Heart Monitor for Smartphones Helps Docs

Heart Monitor for Smartphones Helps Docs

A small heart monitor that harnesses the power of smartphones may assist physicians in treatment decisions by immediately identifying and then alerting them about cardiac anomalies in heart patients. Detecting the onset of cardiac anomalies at an early stage is critical in preventing major cardiac events. Developed jointly by the Embedded Systems and Telecommunications Circuits labs at Ecole Polytechnique Federale de Lausanne (EPFL), the device offers round-the-clock remote monitoring of patients and may help doctors respond to heart problems more quickly. The monitor consists of four noninvasive electrode sensors attached to the skin, which are then linked to a radio module and computer chip that clips onto a patient’s belt. The system collects reliable and precise data, as well as provides an automatic analysis and immediate transmission of data via to the individual’s smartphone. Images and data are then sent by email or text to a physician, who can intervene if...
Need a Blood Glucose Meter? There’s an App for That!

Need a Blood Glucose Meter? There’s an App for That!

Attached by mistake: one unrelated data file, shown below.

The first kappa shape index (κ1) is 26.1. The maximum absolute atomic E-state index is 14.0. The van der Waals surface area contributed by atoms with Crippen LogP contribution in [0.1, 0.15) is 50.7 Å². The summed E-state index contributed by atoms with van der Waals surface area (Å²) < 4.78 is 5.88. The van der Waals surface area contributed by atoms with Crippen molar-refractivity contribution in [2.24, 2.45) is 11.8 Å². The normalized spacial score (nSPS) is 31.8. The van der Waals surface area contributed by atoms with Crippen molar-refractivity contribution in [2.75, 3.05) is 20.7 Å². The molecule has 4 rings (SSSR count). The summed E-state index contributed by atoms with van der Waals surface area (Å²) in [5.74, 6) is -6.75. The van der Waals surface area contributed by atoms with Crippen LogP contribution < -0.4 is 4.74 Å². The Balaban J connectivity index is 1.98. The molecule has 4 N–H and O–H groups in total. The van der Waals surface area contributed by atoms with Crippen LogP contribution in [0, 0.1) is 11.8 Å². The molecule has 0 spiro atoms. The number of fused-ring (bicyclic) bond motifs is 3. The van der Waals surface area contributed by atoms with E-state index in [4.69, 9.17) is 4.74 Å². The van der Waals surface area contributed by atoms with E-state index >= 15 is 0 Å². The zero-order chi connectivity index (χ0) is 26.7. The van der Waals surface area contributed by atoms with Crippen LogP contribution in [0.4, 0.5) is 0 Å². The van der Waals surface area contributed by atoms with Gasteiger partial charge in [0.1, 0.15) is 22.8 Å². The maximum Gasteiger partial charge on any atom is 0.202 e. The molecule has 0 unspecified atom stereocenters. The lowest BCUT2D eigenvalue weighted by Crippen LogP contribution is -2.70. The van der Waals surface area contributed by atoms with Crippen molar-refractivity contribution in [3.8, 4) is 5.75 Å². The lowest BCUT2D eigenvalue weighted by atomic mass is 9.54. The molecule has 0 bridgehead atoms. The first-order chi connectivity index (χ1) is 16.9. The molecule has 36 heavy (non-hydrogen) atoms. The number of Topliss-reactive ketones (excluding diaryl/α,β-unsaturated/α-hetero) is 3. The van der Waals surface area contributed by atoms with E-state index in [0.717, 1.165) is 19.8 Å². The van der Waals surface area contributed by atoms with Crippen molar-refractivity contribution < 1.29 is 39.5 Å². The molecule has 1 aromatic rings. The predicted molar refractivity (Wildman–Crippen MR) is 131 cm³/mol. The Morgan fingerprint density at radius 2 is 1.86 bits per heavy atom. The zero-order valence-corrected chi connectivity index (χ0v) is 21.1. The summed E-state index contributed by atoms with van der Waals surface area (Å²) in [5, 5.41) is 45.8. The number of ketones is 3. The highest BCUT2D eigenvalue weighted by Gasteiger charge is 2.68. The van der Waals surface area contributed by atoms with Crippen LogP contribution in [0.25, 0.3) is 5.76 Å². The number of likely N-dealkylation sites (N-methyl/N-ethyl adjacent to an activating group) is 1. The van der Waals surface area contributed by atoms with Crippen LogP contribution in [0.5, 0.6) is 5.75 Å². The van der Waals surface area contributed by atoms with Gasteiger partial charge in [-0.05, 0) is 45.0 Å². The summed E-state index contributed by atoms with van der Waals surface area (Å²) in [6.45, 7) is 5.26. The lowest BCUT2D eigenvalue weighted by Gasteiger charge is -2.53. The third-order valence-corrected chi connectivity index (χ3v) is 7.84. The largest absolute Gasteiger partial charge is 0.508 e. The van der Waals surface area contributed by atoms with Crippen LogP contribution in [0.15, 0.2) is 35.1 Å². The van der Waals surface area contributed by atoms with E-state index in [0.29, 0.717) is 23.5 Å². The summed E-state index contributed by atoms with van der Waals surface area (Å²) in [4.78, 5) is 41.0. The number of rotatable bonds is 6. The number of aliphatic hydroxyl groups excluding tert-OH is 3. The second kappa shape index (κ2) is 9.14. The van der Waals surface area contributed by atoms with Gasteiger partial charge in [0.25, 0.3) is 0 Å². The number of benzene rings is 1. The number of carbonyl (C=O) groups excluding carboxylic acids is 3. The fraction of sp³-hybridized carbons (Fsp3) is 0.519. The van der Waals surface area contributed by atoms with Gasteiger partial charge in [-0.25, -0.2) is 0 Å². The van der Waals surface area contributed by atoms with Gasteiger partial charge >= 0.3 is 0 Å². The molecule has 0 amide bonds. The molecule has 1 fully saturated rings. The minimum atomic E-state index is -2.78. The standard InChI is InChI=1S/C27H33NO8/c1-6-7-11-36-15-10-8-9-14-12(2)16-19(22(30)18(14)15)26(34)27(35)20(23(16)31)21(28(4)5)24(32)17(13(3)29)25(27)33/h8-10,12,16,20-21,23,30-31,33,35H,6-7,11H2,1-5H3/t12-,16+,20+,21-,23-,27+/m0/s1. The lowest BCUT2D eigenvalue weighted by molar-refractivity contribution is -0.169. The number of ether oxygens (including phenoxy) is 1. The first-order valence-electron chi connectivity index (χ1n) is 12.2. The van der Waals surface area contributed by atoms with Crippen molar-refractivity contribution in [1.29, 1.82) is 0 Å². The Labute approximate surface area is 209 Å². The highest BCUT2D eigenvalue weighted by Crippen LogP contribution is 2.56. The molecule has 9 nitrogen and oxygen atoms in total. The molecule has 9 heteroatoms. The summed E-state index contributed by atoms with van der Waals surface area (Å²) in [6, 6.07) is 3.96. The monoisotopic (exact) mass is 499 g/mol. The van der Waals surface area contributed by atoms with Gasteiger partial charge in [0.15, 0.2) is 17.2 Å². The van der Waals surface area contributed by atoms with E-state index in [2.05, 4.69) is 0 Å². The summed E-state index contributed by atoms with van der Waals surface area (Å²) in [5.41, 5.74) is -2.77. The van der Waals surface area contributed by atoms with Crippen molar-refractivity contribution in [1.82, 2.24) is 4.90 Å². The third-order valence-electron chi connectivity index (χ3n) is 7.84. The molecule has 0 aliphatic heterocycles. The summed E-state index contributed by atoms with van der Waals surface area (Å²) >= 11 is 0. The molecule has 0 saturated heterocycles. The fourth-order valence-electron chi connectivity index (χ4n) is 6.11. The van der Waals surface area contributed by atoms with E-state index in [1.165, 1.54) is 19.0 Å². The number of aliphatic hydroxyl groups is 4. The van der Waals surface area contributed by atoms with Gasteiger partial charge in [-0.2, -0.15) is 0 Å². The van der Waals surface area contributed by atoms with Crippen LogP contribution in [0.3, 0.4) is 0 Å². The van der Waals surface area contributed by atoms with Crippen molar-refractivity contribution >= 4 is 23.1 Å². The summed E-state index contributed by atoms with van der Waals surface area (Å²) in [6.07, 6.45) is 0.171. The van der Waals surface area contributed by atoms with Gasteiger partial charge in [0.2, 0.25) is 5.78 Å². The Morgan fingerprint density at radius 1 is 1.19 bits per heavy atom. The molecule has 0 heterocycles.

A new device allows patients with diabetes to monitor their blood glucose using a smartphone.  Smartphone applications that assist people with myriad aspects of their lives seem to be emerging hourly, so it was only a matter of time before they permeated healthcare. iBGStar® is a new blood glucose meter for iPhones or iPod touch that fits seamlessly into busy lifestyles. Patients first diagnosed with diabetes typically have to check their blood often, and those with long-established diabetes may have to check multiple times a day, depending on many factors such as the number of insulin doses they’re prescribed. Blood glucose meters can help guide patients when selecting foods, portions, exercise, and medication doses. The innovative  iBGStar® attachment connects to the iPhone and iPod touch, allowing patients to view and analyze accurate, reliable information. The application accompanying the device will keep track of blood glucose, carbs intake, and insulin dose, as well as enabling patients to input data and specific notes for personalized information. This may help physicians analyze patterns and variations to make better-informed diabetes management decisions. Physician’s Weekly wants to know… Would a device like this help you better manage patients with diabetes?     | More...